Why Grown Children Living At Home Doesn’t Have to be a Bad Thing

Millennials are living with their parents more than ever. But with the right attitude, both parties can benefit.

By Alain StephensJune 7, 2016 11:07 am

People of a certain age may be wondering what happened to their empty nest. The Pew Research Center reports that for the first time in modern history, young adults ages 18 to 34 – millennials, as they’re often called – are more likely to live with a parent than with a romantic partner. But while it may seem like the stuff of clichés, it doesn’t necessarily have to be a bad thing.

Karen Fingerman, professor at the University of Texas at Austin, says that these arrangements aren’t uncommon in other parts of the world, or even in our own history.

“The United States is just becoming more like southern Europe, and more like we were in the past,” Fingerman says. “It’s more common in our history, except for in the middle of the 20th century. If you look back to the 1880s and 1940s, we had even more young adults living at home.”

Part of the reason is economic. For young adults, long-term, stable jobs are harder to find, as are affordable housing options. So millennials see living with parents as a preferable option to being broke – or worse, homeless. Whether these living arrangements are good or bad, Fingerman says, is a matter of perception.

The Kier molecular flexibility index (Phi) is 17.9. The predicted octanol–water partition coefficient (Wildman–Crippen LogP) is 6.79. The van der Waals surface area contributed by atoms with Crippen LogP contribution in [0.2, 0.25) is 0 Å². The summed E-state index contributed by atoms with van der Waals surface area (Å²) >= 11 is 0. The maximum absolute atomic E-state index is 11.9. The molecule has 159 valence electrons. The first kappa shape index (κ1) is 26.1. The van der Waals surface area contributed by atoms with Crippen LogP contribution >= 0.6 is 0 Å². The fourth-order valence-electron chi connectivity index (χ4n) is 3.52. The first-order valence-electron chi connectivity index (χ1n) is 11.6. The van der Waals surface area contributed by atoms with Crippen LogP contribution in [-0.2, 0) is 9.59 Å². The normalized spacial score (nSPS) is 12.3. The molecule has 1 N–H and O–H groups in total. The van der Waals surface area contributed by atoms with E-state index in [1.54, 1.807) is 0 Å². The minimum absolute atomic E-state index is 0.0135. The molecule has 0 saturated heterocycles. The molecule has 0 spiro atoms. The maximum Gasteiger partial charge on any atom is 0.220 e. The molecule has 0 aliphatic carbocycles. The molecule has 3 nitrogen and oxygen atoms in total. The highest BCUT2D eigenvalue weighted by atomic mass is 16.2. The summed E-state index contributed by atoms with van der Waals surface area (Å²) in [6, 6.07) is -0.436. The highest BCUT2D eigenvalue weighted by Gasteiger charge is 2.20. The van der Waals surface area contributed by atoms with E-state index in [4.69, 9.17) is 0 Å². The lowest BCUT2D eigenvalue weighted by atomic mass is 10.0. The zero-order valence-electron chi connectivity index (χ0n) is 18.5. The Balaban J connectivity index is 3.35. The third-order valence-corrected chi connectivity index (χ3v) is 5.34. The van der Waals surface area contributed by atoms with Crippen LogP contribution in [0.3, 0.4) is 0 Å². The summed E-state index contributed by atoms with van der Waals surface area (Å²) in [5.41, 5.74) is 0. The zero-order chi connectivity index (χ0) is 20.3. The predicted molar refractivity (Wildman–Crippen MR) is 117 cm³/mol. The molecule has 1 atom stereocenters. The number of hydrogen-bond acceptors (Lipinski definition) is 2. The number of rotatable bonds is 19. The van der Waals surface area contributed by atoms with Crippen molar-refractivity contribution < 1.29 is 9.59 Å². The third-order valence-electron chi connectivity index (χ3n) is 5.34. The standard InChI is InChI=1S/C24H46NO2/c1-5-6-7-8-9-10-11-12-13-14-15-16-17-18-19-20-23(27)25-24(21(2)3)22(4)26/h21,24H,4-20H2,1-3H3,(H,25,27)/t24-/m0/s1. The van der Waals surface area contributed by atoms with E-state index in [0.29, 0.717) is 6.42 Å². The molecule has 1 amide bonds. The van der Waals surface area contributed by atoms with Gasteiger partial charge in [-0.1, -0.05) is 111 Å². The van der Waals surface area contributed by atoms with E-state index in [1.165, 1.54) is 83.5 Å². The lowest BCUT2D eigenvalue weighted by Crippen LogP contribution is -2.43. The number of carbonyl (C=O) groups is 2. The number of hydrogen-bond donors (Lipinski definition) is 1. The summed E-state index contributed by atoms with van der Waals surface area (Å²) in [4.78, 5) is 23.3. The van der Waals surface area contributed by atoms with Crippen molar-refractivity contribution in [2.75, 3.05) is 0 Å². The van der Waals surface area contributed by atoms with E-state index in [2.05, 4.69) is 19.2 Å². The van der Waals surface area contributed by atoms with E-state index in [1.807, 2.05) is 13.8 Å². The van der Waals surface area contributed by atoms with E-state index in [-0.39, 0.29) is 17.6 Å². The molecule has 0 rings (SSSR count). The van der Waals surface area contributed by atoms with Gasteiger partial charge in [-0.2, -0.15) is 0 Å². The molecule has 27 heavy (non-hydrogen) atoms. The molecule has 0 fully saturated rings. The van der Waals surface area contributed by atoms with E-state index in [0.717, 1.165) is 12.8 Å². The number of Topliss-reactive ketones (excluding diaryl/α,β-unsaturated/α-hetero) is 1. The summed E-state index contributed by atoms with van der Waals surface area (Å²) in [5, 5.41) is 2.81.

“I think that for parents, they’ve already invested two decades in these kids, and they had some expectations about where and how that was going to end,” she says. “(Another part) is whether you evaluate this as some kind of a failure on the part of the grown child, and perhaps on yourself as a parent.”

So for the arrangement to work, Fingerman says, try looking at it in a positive light and consider the advantages of the situation.

“For young adults who can live with their parents and can get ahead financially by doing so, it can be very beneficial,” Fingerman says. “If the two can have a more pair-like relationship, it can very rewarding for both parties. … People in other cultures will say, ‘Well, this is normal in my culture, and we really like it.'”

Prepared for web by Alexandra Hart.